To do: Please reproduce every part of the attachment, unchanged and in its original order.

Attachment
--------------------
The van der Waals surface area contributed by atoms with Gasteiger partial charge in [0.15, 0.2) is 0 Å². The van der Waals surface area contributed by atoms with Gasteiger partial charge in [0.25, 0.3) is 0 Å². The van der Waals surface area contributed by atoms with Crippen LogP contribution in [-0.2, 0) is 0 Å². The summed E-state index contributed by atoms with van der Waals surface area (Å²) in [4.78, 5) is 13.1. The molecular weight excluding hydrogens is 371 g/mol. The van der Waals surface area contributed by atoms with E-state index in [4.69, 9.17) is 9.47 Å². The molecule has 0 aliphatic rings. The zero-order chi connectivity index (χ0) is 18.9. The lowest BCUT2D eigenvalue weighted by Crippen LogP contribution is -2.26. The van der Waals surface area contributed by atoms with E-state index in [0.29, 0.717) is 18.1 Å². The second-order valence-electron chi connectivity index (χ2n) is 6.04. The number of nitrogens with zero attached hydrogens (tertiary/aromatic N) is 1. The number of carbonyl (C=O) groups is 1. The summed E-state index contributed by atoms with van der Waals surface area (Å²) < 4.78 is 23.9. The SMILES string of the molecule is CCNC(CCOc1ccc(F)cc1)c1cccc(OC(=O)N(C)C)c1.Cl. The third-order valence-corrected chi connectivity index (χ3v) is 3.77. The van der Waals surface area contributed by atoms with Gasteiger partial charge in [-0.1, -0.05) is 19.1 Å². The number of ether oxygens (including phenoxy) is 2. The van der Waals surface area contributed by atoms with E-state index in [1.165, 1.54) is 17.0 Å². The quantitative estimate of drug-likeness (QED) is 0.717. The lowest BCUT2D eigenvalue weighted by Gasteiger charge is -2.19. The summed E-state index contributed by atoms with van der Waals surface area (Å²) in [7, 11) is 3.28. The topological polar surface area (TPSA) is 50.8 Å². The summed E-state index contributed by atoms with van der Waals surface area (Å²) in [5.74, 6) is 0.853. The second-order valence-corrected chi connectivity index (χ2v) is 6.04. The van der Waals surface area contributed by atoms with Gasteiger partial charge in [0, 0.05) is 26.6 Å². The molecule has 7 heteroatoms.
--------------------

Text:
The van der Waals surface area contributed by atoms with Gasteiger partial charge in [0.15, 0.2) is 0 Å². The van der Waals surface area contributed by atoms with Gasteiger partial charge in [0.25, 0.3) is 0 Å². The van der Waals surface area contributed by atoms with Crippen LogP contribution in [-0.2, 0) is 0 Å². The summed E-state index contributed by atoms with van der Waals surface area (Å²) in [4.78, 5) is 13.1. The molecular weight excluding hydrogens is 371 g/mol. The van der Waals surface area contributed by atoms with E-state index in [4.69, 9.17) is 9.47 Å². The molecule has 0 aliphatic rings. The zero-order chi connectivity index (χ0) is 18.9. The lowest BCUT2D eigenvalue weighted by Crippen LogP contribution is -2.26. The van der Waals surface area contributed by atoms with E-state index in [0.29, 0.717) is 18.1 Å². The second-order valence-electron chi connectivity index (χ2n) is 6.04. The number of nitrogens with zero attached hydrogens (tertiary/aromatic N) is 1. The number of carbonyl (C=O) groups is 1. The summed E-state index contributed by atoms with van der Waals surface area (Å²) < 4.78 is 23.9. The SMILES string of the molecule is CCNC(CCOc1ccc(F)cc1)c1cccc(OC(=O)N(C)C)c1.Cl. The third-order valence-corrected chi connectivity index (χ3v) is 3.77. The van der Waals surface area contributed by atoms with Gasteiger partial charge in [-0.1, -0.05) is 19.1 Å². The number of ether oxygens (including phenoxy) is 2. The van der Waals surface area contributed by atoms with E-state index in [1.165, 1.54) is 17.0 Å². The quantitative estimate of drug-likeness (QED) is 0.717. The lowest BCUT2D eigenvalue weighted by Gasteiger charge is -2.19. The summed E-state index contributed by atoms with van der Waals surface area (Å²) in [7, 11) is 3.28. The topological polar surface area (TPSA) is 50.8 Å². The summed E-state index contributed by atoms with van der Waals surface area (Å²) in [5.74, 6) is 0.853. The second-order valence-corrected chi connectivity index (χ2v) is 6.04. The van der Waals surface area contributed by atoms with Gasteiger partial charge in [0, 0.05) is 26.6 Å². The molecule has 7 heteroatoms.